Map: The Lands and Waters of Salmon Nation
A region defined by natural boundaries
Each drop of rain is a starting point for seeing the shape of our region in a new light. Raindrops build streams, and streams are nudged this way and that by the contours of the land. Tracing ridgelines across the landscape, our maps reveal a jigsaw pattern of drainage areas: watersheds. If we piece those watersheds together, we arrive at a larger geography defined by the life and culture it supports: our bioregion, Salmon Nation.
Along the Pacific Coast of North America — from the California redwoods north to the Arctic Ocean — any summertime stream that carries more than a couple of garden hoses' worth of water is probably home to at least one species of salmon. The first people of this region were wealthy thanks to the salmon. More recently, scientists surveying the importance of this fish to our flora and fauna have declared it a keystone of regional health.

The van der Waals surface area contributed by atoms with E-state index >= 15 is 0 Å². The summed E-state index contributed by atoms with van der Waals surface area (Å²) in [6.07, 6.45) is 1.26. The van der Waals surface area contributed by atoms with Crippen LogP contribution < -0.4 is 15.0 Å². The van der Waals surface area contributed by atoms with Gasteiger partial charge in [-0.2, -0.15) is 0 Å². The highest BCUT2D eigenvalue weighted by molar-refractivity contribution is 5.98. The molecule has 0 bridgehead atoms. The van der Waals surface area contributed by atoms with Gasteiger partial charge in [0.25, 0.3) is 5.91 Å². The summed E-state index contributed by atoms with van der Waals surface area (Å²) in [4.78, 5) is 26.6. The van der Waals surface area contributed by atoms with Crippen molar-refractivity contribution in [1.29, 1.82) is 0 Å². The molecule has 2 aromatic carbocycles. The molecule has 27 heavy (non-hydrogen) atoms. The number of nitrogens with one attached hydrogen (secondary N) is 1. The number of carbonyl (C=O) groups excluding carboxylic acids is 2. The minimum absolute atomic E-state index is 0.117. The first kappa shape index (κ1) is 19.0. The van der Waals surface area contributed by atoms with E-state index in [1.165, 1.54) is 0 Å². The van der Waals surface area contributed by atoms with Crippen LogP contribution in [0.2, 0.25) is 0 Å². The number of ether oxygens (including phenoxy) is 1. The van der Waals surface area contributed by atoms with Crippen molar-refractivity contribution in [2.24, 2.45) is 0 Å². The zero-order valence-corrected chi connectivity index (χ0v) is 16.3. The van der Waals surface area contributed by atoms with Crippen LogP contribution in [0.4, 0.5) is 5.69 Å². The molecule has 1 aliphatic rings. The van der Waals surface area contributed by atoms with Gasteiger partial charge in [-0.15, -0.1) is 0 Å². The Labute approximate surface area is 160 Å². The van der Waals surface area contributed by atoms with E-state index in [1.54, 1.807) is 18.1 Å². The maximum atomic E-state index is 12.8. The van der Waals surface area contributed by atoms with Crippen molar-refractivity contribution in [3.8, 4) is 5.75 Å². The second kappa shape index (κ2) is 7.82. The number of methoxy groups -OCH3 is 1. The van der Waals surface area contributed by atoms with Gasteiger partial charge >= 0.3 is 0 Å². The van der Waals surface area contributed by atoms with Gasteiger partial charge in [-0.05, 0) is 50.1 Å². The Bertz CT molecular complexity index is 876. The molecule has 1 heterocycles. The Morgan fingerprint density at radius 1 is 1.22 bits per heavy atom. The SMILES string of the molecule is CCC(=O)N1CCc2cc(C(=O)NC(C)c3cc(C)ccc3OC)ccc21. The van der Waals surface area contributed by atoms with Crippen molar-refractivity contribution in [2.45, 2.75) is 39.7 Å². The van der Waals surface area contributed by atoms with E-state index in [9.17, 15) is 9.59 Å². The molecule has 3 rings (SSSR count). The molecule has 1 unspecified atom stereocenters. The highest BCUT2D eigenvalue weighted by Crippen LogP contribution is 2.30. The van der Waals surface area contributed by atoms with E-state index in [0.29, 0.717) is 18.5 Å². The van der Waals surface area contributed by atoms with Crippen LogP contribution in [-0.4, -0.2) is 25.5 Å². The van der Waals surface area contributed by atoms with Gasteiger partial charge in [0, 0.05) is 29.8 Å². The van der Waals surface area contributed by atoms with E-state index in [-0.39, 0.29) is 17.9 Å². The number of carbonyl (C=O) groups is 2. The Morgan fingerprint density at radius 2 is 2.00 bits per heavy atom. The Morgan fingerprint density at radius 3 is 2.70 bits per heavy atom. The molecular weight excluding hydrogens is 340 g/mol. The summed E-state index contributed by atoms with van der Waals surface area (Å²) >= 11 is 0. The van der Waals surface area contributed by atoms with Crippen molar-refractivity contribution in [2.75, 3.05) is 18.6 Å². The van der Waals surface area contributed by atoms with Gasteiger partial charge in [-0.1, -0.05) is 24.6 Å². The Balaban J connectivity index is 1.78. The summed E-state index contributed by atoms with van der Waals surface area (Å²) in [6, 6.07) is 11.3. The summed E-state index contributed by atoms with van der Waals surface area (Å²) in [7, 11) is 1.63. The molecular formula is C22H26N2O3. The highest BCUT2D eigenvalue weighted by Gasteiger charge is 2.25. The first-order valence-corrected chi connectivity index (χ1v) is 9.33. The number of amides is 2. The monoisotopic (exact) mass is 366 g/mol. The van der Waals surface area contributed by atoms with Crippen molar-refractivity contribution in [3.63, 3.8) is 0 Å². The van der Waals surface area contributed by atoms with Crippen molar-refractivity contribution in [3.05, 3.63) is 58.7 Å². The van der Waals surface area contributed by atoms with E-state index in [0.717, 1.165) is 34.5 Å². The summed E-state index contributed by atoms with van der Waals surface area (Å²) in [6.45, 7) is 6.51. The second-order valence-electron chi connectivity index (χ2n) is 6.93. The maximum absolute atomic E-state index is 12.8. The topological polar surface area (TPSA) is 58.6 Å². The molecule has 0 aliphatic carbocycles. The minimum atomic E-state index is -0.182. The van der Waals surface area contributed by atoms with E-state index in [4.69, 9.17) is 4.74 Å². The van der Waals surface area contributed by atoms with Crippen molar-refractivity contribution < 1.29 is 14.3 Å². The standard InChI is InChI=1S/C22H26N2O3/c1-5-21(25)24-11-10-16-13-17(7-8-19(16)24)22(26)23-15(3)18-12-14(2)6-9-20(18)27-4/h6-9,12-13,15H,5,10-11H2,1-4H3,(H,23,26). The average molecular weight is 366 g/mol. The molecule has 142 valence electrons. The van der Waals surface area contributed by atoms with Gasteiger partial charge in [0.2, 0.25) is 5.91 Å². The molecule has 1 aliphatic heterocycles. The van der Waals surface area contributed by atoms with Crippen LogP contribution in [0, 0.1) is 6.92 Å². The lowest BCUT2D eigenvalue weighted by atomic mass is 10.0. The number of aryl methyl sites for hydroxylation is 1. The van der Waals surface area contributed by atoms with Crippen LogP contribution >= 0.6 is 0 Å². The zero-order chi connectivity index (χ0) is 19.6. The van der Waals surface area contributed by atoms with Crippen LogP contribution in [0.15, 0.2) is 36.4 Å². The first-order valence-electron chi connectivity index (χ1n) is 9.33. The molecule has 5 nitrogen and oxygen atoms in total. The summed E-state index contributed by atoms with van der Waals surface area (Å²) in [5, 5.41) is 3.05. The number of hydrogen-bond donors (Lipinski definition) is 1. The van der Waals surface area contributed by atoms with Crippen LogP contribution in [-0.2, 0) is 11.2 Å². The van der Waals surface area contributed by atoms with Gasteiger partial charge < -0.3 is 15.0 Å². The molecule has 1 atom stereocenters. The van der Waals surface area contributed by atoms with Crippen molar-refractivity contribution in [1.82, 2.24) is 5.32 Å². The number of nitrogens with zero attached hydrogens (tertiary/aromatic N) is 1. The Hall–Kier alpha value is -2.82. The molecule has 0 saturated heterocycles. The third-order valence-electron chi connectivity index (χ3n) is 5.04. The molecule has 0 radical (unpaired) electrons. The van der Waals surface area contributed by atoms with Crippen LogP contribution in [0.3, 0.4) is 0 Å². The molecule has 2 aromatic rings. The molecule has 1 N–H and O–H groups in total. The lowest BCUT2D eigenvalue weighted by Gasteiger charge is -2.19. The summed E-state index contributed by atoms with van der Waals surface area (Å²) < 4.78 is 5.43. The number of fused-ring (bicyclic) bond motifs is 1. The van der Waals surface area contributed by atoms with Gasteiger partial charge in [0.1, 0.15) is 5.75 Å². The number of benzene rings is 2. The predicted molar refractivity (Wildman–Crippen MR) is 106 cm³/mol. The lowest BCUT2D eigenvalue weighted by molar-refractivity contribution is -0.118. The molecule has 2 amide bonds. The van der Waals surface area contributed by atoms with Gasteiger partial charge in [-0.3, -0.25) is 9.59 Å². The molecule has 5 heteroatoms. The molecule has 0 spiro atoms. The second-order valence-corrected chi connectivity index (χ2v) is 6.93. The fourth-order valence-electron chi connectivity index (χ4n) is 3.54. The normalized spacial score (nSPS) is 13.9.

Beyond salmon, we are bound together by other regional issues, as well — by water, by power and trade. We face common problems, share common interests and look to each other with a common history. Salmon Nation is a place where the economic properity is in harmony with ecological health. It is a place where we not only live, but thrive.
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